Columbus Arts Internships

  1. For my STEP Signature Project, I spent the summer in Columbus interning at the Columbus Museum of Art and ROY G BIV Gallery. I also did volunteer work at 934 Gallery in preparation for their annual fundraiser “934 Fest”. The Columbus Museum of Art took me on as an intern within their Special Events Department, but I had the opportunity to explore many different departments including Collections & Exhibitions, Curatorial, Marketing, and Learning. ROY G BIV Gallery is in the process of transitioning from the Short North to Franklinton, so I mostly worked remotely for them in collaboration with their Director, Haley. I culled entries for a pop-up summer show, as well as their upcoming exhibition season. Haley taught myself and another intern how to hang artworks and wall texts and we installed the entire pop-up show at Wild Goose Creative.


  1. Many of my views have changed as a direct result of my STEP Signature Project. I thought that I wanted to work in a museum or gallery setting, and I’ve now learned that I don’t enjoy working in larger institutions. I also found myself struggling within non-profit and volunteer sectors where there’s a huge focus on the financial side of things and who will fund/sponsor activities and daily operations. I think I’ve found that the most important thing to me in whatever environment I find myself in is the people. I’ve learned that just because an institution may appear to uphold certain values and principles, in practice that isn’t always actually the case. These experiences served as a much-needed reminder that even though it may seem like I’ve finally “figured it out”, in fact, I’m always learning and evolving, and what I want and need won’t remain static either.


  1. Unfortunately, I had a series of negative interactions that led to these (important) realizations. I came into the Columbus Museum of Art with a lot of respect for the institution and museums as a whole, despite a somewhat rocky beginning where there was a lapse in contact. Overall I didn’t feel valued or like the majority of individuals I was working with had any desire to know anything about me. I struggled with the way that employees spoke about each other and clients outside of their presence. I dealt more with these experiences within Special Events and Marketing, where I spent most of my time. I did have some positive experiences in other departments, namely Collections & Exhibitions and Education. Overall I felt that the interior life of the museum was chaotic and disjointed, and in my time there art wasn’t viewed, analyzed, or spoken about in the ways that I enjoy doing in class. While I enjoyed discussing art preservation with Collections & Exhibitions, the rest of my experience in conversation with works of art was how to attract more visitors and ticket events or encourage contributions. I encountered similar episodes of cognitive dissonance volunteering with 934 Gallery. While there was certainly a push to secure artists of both the visual and musical variety, overall I still felt like I was just helping to create a kind of facade. The majority of the conversations were regarding marketing, merchandise, snacks, and alcohol. While I felt that–naturally as operating entirely on a volunteer-basis–the individuals connected to this Gallery had more of a vested interest in the art than those at the CMA, I still felt like myself and other volunteers were essentially warm bodies, despite my being entrusted with large tasks. I did truly enjoy my experience with ROY G BIV Gallery. This felt like the most personal experience I had, and I feel I’ve been able to build a meaningful relationship with the Director. Works of art and their presentation were carefully considered and enjoyed. I think that with ROY G BIV I was working most closely with the art and how the public would interact with it, and I found this is what I enjoyed the most. Overall, the best experiences I had were the ones where I got to work closely with someone else and with the art; such as the remote work I did with Haley that I would meet up every couple weeks to discuss, or the archival work I did with a registrar at the Museum.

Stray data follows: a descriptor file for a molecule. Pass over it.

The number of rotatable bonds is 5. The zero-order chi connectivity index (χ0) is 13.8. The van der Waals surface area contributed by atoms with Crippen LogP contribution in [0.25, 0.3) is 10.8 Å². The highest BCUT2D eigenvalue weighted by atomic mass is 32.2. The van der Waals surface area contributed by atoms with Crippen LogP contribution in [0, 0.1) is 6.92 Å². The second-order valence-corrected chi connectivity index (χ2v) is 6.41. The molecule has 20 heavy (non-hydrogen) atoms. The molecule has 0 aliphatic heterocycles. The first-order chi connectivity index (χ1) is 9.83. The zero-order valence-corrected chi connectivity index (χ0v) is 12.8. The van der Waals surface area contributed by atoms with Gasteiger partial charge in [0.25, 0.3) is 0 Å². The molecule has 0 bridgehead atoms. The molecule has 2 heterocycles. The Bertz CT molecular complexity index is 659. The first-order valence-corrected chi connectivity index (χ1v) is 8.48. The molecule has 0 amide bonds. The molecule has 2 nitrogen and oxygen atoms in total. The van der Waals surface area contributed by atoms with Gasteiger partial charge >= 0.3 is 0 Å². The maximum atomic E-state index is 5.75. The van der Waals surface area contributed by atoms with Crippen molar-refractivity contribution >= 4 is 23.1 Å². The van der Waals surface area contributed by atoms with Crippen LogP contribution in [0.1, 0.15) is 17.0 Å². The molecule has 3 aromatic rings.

1. These experiences are very valuable as they’re going to inform my future decisions with the things I choose to be a part of and the people I choose to surround myself with. I think I have a much better sense of self and what I do and don’t like academically and professionally after this summer. I am able to make more informed decisions overall about the ways I spend my time outside of school as well as how I focus my studies. I’ve continued to get involved with arts-related organizations, but again I have found that intentionality plays a huge role in what I am drawn to. I think that smaller organizations as a whole are better equipped to provide more intimate and personally meaningful impacts. I’ve learned the valuable lesson that a university campus can be something of a bubble. I tend to be surrounded by like-minded people or at least people that I feel respect my experiences. I’ve learned that outside of this campus, just because something carries an “art” label, that doesn’t mean that these projects or people will share my intentions or even be particularly open-minded. It doesn’t even mean that we will share the same definition or appreciation of art, whereas this had been a pretty safe bet on campus. I’ve learned that it might be harder than I anticipated to find the people and spaces that help me grow, but that it is so worth it to keep searching.A work from one of the youth visitors at the CMA from one of my first days there that got me really excited to work with kids in shadowing a docent and helping with Teen Open Studio!

    From the CMA’s “Measure of Humanity” summer exhibition; during a walk-through with the contemporary curator Tyler and the docents.

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